“I moved over to advancement because I thought I could help,” he said. “Despite the cost of tuition, a school of this quality is a very expensive proposition. If I could do a little to help keep class sizes down, increase pay and training for teachers, increase the amount available for scholarships and financial aid, help bolster funding for the arts, athletics, and activities, then my move to the advancement office would be worth it.”
Simon also said he works in advancement because of how much he loved Harper Woods Notre Dame, which closed in 2005. “As an alum of that school, when I saw it close, it broke my heart. And I will never let that happen to another Notre Dame or Marist school if I can do something to help.”
NDPMA, on the other hand, has been witness to a very healthy growth over the years. And, it’s precisely because of this kind of growth that the school now faces a real need to expand the school’s footprint.
According to Andy Guest, NDPMA’s head of school, the need for more space is indeed real.
Our vision is that we continue to grow the school — not necessarily in number of students — but in the quality of our academic, arts and athletic programs, our facilities, teacher compensation, teacher training, and in financial aid that we are able to offer families,” he said. “In September, we broke ground on a six-classroom addition to our lower division at a cost of $1.1 million dollars. This will round out the number of sections per grade and provide space for our special sections such as art, language and reading in the lower division.”
In the near future, Guest said, he sees a need for more classrooms in the middle and upper divisions, science labs, student learning spaces and faculty work rooms.
“Also, we’d like to provide more space for our world-class robotics team, so that more kids can learn and excel in science, technology and engineering,” he said. “Plus, we’re looking to build a bona fide art studio, so students can expand and grow their creativity.”
He also said the school has been discussing a greenhouse so that the upper division can introduce botanical sciences to its environmental science curriculum. And in NDPMA’s master plan, according to Guest, the school’s board has identified the need for more athletic space in the form of another gymnasium as well as an athletic stadium with its own integrated track and field.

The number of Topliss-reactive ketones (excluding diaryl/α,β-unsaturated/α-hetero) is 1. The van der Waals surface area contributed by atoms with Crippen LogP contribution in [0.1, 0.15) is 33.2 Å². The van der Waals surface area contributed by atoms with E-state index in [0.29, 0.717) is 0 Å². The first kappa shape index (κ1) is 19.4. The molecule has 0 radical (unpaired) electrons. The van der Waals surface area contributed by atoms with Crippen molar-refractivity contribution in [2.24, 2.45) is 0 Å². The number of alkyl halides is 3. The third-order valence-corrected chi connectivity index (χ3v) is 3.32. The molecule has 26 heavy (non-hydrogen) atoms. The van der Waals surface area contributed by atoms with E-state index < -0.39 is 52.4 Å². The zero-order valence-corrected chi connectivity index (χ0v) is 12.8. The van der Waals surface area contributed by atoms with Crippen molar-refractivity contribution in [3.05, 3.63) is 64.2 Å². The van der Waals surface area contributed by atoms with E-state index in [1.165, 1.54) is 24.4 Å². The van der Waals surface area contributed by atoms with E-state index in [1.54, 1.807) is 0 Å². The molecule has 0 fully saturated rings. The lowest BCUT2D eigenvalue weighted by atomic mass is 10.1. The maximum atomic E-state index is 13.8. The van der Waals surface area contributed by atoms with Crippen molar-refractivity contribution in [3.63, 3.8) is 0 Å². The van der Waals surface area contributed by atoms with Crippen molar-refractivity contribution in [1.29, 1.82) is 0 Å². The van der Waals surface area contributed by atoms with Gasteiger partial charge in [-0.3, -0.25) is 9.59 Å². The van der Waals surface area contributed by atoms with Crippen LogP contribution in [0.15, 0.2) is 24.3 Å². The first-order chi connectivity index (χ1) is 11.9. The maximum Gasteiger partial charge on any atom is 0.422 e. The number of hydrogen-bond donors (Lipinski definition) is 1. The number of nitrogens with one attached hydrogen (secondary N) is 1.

Lots of plans = lots of hard work
The school's advancement office has a particular mandate to seek out larger donations to help affect some of the school’s big plans.
With the school nearing its capacity, and with students lacking collaboration space and teachers sometimes needing to move from one classroom to another with carts, plans to address these issues are being discussed now.
Guest said there are many things that he and the board of trustees would like to do to help the school advance, but they know that they have to take it one project at a time.
“The important thing is we need to expand in a way that is financially responsible,” said Guest, who also has served in the recent past as Notre Dame’s executive vice president and director of advancement. “Solid, prudent management is the key to success. And, as stewards of our mission, it is our responsibility as parents, alum parents, grandparents, board members, alumni and friends to make sure that we are doing everything we can to ensure that Notre Dame, our Catholic school, reaches its highest destiny.”
If the Seitzingers are any indication, Notre Dame’s destiny and future are in good hands.
“Originally we had a friend who referred us to take a look at the school, which at that time for us, was the lower division,” recalled Brad Seitzinger. “We did appreciate the Christian focus and the school’s overall emphasis on academics and citizenship. And we’ve been very happy the last 11 years having our kids come up through this great institution, and we’re pleased to be able help pave the way for many more students in years to come.”